By Rubin E. Grant
For almost three decades, Jody Atchison reveled in physical education, before retiring from Homewood Middle School in 1998.
In March, Atchison’s life ended at the age of 70 because of a rare, degenerative and invariably fatal brain disorder known as Creutzfeldt-Jakob Disease. Currently, there is no cure or treatment for patients with CJD, sometimes called mad cow disease because of the similarity to the prion abnormality that cases brain disease in cows.
Her family hopes one day there will be. That’s one of the reasons they have organized a “Celebrate Jody Day” on Nov. 17 at Homewood Middle School.
The event will include a reunion walk beginning at 8:30 a.m. Registration beings at 8 a.m. and the cost is $20 per person with a T-shirt or $10 without a T-shirt. Children under 4 are free.
All proceeds will benefit the Creutzfeldt-Jakob Disease Research Foundation. Checks should be made payable to CJD Foundation. The CJD Foundation supports families affected by prion disease, raises awareness and supports medical education and research.
Dick Atchison, Jody’s husband of 49 years, said everyone is welcome to attend the event, which will include refreshments, coffee, drinks and inflatables for kids.
There will be memorabilia set up inside the school from her tenure at Homewood Middle to honor her memory as well as a short video presentation and words from the family. In addition to her husband, Atchison’s survivors included three children and eight grandchildren.
Jody Atchison was a trail blazer for women’s athletics in Alabama. She was the catalyst in bringing the girls sports programs to Homewood Middle School via Title IX. She established the Girls Athletic Club in 1972, and at one point served as head coach of all the girls’ athletic programs at the school, which included basketball, volleyball, softball and track.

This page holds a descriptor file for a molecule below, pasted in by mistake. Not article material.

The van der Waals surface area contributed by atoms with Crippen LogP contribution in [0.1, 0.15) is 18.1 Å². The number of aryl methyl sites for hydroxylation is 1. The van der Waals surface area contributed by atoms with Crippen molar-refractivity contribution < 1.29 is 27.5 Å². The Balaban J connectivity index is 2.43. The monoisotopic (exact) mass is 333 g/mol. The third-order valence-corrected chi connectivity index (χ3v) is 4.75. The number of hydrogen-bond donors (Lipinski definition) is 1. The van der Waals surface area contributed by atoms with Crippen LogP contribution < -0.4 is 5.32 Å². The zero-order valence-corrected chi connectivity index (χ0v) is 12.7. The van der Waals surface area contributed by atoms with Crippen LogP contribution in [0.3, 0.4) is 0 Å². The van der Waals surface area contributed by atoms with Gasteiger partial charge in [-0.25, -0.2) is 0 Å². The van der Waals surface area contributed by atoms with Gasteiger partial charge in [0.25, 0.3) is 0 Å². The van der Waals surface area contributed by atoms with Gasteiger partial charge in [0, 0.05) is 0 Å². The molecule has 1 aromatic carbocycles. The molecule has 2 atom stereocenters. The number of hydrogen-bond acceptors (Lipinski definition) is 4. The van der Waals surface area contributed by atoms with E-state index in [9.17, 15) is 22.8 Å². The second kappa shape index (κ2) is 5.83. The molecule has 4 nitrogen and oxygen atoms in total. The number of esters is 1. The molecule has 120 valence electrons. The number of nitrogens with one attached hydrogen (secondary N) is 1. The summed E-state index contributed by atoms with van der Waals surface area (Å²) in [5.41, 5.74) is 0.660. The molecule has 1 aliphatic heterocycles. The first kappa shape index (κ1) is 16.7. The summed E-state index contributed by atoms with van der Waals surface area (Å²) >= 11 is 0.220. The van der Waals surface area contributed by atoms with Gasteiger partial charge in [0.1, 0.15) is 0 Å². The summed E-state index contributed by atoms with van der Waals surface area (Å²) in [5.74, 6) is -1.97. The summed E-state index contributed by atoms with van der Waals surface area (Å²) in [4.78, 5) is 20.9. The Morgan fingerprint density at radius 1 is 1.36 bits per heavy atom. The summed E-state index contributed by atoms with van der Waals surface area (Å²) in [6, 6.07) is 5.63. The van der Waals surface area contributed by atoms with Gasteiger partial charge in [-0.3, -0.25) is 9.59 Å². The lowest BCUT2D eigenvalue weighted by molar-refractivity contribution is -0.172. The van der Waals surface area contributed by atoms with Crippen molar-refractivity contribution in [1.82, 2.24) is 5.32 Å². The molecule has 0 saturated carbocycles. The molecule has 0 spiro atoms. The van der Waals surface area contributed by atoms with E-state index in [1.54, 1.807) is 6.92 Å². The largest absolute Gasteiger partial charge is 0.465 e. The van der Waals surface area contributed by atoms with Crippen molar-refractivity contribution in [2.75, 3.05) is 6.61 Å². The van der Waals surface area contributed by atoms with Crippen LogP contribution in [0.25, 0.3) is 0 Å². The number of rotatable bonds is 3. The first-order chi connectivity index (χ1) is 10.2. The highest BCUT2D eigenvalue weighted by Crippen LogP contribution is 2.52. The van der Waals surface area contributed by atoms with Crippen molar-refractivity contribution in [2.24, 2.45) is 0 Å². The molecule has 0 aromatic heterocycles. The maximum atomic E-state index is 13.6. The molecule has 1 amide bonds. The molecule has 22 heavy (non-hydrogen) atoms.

She also taught girls physical education and health education throughout her tenure at HMS, and her students fondly referred to her as “Mrs. A.”
Because of her passion for girls athletics, Dick Atchison started the girls’ athletic program at McAdory High School.
“Jody and I started dating in the 10th grade at Banks High School (in Birmingham),” Dick Atchison said. “There were no sports for girls at that time except cheerleading. It has been said since that Jody was one of the two best female athletes to come from Banks during that time and yet she never had the opportunity to compete.
“During her time at Homewood Middle, girls sports were added until all girls had that opportunity. Because of her passion and our special relationship, I wanted other young ladies to be able to compete for their school. I went to McAdory in 1977. There was only cheerleading. In 1980-81, we started girls basketball. In the next few years we added girls track, volleyball, softball and tennis.
“In 1995, I went to Oak Grove School as principal. There was only softball and cheerleading. We added volleyball and basketball over the next three or four years. Jody actually came out and helped us get volleyball started, helping with practice and mentoring the coach. So as you can see, her passion had far-reaching results. Her influence was just as strong in everything she did.”
Jody Atchison retired from teaching in 1998 after 29 years at Homewood Middle. She had a fitting finale to her retirement party by inviting all the guests to the gymnasium to witness her climb the rope one final time.
“She loved challenges,” Atchison said. “In about 2005, she took up golf and we played together and as a couple in some tournaments. She worked so hard and was so competitive. That was Jody.”
At her memorial service, it was announced that a college scholarship will be awarded annually to a high school senior girl from the Homewood School System who wishes to pursue physical education or health education.
For more information about the “Celebrate Jody Day” or questions, contact Dick Atchison at firstname.lastname@example.org.
Link for the T-shirt order is bit.ly/cjdshirt.